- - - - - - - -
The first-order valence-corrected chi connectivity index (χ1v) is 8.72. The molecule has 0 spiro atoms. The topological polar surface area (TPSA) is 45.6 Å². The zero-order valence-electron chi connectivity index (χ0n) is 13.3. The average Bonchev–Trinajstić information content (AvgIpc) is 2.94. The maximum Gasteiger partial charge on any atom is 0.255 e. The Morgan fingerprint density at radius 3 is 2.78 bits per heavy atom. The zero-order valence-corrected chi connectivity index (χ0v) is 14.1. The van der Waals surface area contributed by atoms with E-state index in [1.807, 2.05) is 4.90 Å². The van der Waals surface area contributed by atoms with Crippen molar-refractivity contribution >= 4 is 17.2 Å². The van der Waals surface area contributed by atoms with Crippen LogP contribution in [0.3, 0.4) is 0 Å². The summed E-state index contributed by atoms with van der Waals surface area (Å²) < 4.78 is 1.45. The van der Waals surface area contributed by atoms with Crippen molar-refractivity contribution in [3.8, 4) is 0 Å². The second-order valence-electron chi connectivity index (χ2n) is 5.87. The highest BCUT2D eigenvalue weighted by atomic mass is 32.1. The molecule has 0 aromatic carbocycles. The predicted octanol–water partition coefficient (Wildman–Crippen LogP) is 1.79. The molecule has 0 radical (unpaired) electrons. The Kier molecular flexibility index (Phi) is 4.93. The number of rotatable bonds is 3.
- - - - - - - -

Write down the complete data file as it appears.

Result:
The first-order valence-corrected chi connectivity index (χ1v) is 8.72. The molecule has 0 spiro atoms. The topological polar surface area (TPSA) is 45.6 Å². The zero-order valence-electron chi connectivity index (χ0n) is 13.3. The average Bonchev–Trinajstić information content (AvgIpc) is 2.94. The maximum Gasteiger partial charge on any atom is 0.255 e. The Morgan fingerprint density at radius 3 is 2.78 bits per heavy atom. The zero-order valence-corrected chi connectivity index (χ0v) is 14.1. The van der Waals surface area contributed by atoms with E-state index in [1.807, 2.05) is 4.90 Å². The van der Waals surface area contributed by atoms with Crippen molar-refractivity contribution >= 4 is 17.2 Å². The van der Waals surface area contributed by atoms with Crippen LogP contribution in [0.3, 0.4) is 0 Å². The summed E-state index contributed by atoms with van der Waals surface area (Å²) < 4.78 is 1.45. The van der Waals surface area contributed by atoms with Crippen molar-refractivity contribution in [3.8, 4) is 0 Å². The second-order valence-electron chi connectivity index (χ2n) is 5.87. The highest BCUT2D eigenvalue weighted by atomic mass is 32.1. The molecule has 0 aromatic carbocycles. The predicted octanol–water partition coefficient (Wildman–Crippen LogP) is 1.79. The molecule has 0 radical (unpaired) electrons. The Kier molecular flexibility index (Phi) is 4.93. The number of rotatable bonds is 3.